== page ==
The new boom


Gurgaon has spends that step city New Delhi would envy, but it has (almost) no hotels. It is a little wonder that the highest room rate realization in the national capital region is in Gurgaon’s Trident Hilton, beating its luxury counterparts ITC Maurya Sheraton, The Oberoi, Taj Mahal Hotel, Hyatt Regency in the capital.

The Trident is a first-class international hotel, a euphemism for a three-star hotel (even though this property is at par with most five-stars); the others are established five-star hotels that would rather be referred to as seven-star properties.

Hotel rooms are hard to come by in Mumbai, and rentals can be astronomical by most standards. But it is Bangalore’s Leela Palace that is the most expensive business hotel in the country, and if you arrive in the city without a booking, be prepared to pay a whimsical rate of the day that you’ll be hard put to explain on your expense account.

With guests outnumbering hotel rooms, and demand spiraling far ahead of supply, the travelers feel hotels are being opportunistic, making money more than the value provided.

That is why the same hoteliers seem to be spending more time with real estate developers (to sign land or joint venture deals) than on their services.

When international chains that have traditionally ignored India can’t get enough of its market, funding is no issue at all (in the seventies, banks treated hotels on par with films as a risk venture), and the hotel boom could have a significant impact on India’s total room capacity in the next couple of years.

In 2005, 3.92 million foreign tourists (this term includes business travelers) visited India, while the availability of “approved” hotel rooms was a mere 100,000.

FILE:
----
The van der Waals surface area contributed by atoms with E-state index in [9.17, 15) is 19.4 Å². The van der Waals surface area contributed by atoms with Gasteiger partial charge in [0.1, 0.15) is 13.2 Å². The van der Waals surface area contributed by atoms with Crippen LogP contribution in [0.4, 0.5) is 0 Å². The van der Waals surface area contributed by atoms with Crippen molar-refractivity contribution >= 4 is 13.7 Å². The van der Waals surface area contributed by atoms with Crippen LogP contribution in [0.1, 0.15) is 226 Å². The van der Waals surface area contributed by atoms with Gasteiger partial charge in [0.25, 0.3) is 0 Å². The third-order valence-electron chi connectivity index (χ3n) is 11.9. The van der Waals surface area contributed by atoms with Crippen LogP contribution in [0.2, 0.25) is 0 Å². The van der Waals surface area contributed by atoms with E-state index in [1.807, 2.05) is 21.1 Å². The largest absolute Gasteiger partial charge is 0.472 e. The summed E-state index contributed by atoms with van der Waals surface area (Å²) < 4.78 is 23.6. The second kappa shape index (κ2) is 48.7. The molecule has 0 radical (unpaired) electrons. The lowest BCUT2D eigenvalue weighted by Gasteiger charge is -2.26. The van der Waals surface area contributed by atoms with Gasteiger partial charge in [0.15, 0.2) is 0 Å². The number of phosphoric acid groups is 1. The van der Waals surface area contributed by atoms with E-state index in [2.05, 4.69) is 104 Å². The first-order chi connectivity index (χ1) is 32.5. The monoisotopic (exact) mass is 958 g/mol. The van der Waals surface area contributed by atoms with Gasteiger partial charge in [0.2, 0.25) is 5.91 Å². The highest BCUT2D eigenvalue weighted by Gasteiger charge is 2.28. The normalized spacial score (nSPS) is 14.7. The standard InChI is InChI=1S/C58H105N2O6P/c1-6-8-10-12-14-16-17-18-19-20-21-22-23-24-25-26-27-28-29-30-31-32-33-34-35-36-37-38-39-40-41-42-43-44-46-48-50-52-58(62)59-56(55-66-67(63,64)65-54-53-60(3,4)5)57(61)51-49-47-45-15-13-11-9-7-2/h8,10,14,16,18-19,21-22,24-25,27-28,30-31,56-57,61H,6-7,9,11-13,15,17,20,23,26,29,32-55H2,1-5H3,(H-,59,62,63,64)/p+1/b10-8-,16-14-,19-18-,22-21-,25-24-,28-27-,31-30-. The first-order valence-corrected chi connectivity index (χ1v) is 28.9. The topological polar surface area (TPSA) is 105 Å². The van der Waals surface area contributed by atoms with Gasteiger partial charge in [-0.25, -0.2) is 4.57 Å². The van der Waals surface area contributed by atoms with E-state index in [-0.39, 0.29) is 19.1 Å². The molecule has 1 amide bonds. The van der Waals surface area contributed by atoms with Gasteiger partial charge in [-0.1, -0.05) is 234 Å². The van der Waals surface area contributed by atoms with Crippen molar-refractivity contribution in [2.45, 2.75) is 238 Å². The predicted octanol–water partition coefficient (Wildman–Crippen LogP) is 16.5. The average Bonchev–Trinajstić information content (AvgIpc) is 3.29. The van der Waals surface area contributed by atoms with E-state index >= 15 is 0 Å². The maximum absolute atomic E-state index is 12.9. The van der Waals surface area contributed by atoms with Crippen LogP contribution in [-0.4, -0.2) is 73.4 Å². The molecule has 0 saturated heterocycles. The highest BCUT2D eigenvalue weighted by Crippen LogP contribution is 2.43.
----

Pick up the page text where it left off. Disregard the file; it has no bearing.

For the ninth and tenth five-year plans, the Ministry of Tourism’s official projection of hotel rooms is pegged at a conservative 125,000 (for an estimated 3.5 million foreign tourists a year). Indian travelers have not been factored in.

But with international air capacity into India increasing by leaps and bounds, and its markets pointing the future for companies and countries across the globe, get ready to be grounded unless the great room rush takes off.

But creating more rooms isn’t the ministry’s priority. It is expected that the current gap, in spite of the building boom, will continue well beyond 2009 and even then, the demand supply mismatch will remain over 50 per cent.

Markets like Mumbai, Hyderabad, Bangalore and Chennai are buzzing. Chains can’t seem to get enough rooms even in the same city. ITC, with two hotels in Chennai, is adding a third there.

The Oberoi group wants a third hotel in Delhi and is building a second one in Gurgaon (right next to its Trident brand). The Shangri-La, a recent entrant into the Indian market, is entering Bangalore with not one but three hotels.

Bharat Hotels’ (of the Grand chain) has staked out the under-construction 320-room, seven-star hotel from Balaji Hotels and Enterprises in Chennai.

Foreign player Accor has just about completed the 280-odd room Novotel in Hyderabad. Marriott commissioned a hotel in Chennai earlier this year, and will add Bangalore next month. It also has hotels coming up in Noida and Gurgaon. ITC subsidiary Fortune is staking out cities like Ludhiana, Siliguri and Vijayawada in its current phase of growth.

The mall hysteria that had seized the real estate industry till recently seems to have transferred that delirium to hotels now.

And Mumbai offers ample reflection of this. Its hospitality market is booming with ITC, Trident, Ibis, Park Plaza, Sofitel, Four Seasons and Taj all set to start new hotels. The Oberoi Group’s third hotel is coming up in the Bandra-Kurla complex. Four Seasons and Mandarin Oriental are both said to be part of the Mumbai rush, expected to last, according to analysts, for at least another five years.